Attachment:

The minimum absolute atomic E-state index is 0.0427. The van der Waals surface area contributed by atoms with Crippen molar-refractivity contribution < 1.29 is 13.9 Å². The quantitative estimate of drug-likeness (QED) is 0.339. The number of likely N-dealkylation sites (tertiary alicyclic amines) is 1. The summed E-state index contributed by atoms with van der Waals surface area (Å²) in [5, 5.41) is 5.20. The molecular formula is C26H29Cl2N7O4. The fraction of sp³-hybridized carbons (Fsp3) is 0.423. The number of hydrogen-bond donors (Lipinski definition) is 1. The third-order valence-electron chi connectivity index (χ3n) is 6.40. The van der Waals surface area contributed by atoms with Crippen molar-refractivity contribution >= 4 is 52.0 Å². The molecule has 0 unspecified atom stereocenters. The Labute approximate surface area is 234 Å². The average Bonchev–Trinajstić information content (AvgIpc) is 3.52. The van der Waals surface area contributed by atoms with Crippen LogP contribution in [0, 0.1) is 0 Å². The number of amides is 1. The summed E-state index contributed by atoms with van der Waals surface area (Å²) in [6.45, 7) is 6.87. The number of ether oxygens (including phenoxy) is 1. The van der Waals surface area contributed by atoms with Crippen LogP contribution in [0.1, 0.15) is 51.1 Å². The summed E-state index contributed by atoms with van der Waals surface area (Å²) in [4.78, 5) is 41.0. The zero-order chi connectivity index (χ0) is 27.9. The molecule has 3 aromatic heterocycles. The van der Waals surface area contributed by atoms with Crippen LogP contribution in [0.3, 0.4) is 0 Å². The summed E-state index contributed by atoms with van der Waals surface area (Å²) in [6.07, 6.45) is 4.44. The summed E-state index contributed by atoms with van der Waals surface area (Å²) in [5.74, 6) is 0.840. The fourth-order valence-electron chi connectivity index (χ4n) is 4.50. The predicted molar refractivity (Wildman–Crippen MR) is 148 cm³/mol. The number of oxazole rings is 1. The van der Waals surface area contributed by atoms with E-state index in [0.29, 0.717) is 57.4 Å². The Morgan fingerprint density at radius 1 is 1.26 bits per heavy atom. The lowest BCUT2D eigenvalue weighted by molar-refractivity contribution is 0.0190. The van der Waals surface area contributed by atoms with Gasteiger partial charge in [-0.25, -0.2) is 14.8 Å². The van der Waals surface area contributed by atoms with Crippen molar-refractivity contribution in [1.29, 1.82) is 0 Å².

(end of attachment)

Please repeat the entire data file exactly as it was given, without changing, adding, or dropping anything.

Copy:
The minimum absolute atomic E-state index is 0.0427. The van der Waals surface area contributed by atoms with Crippen molar-refractivity contribution < 1.29 is 13.9 Å². The quantitative estimate of drug-likeness (QED) is 0.339. The number of likely N-dealkylation sites (tertiary alicyclic amines) is 1. The summed E-state index contributed by atoms with van der Waals surface area (Å²) in [5, 5.41) is 5.20. The molecular formula is C26H29Cl2N7O4. The fraction of sp³-hybridized carbons (Fsp3) is 0.423. The number of hydrogen-bond donors (Lipinski definition) is 1. The third-order valence-electron chi connectivity index (χ3n) is 6.40. The van der Waals surface area contributed by atoms with Crippen molar-refractivity contribution >= 4 is 52.0 Å². The molecule has 0 unspecified atom stereocenters. The Labute approximate surface area is 234 Å². The average Bonchev–Trinajstić information content (AvgIpc) is 3.52. The van der Waals surface area contributed by atoms with Crippen LogP contribution in [0, 0.1) is 0 Å². The number of amides is 1. The summed E-state index contributed by atoms with van der Waals surface area (Å²) in [6.45, 7) is 6.87. The number of ether oxygens (including phenoxy) is 1. The van der Waals surface area contributed by atoms with Crippen LogP contribution in [0.1, 0.15) is 51.1 Å². The summed E-state index contributed by atoms with van der Waals surface area (Å²) in [4.78, 5) is 41.0. The zero-order chi connectivity index (χ0) is 27.9. The molecule has 3 aromatic heterocycles. The van der Waals surface area contributed by atoms with Crippen LogP contribution in [0.3, 0.4) is 0 Å². The summed E-state index contributed by atoms with van der Waals surface area (Å²) in [6.07, 6.45) is 4.44. The summed E-state index contributed by atoms with van der Waals surface area (Å²) in [5.74, 6) is 0.840. The fourth-order valence-electron chi connectivity index (χ4n) is 4.50. The predicted molar refractivity (Wildman–Crippen MR) is 148 cm³/mol. The number of oxazole rings is 1. The van der Waals surface area contributed by atoms with E-state index in [0.29, 0.717) is 57.4 Å². The Morgan fingerprint density at radius 1 is 1.26 bits per heavy atom. The lowest BCUT2D eigenvalue weighted by molar-refractivity contribution is 0.0190. The van der Waals surface area contributed by atoms with Gasteiger partial charge in [-0.25, -0.2) is 14.8 Å². The van der Waals surface area contributed by atoms with Crippen molar-refractivity contribution in [1.29, 1.82) is 0 Å².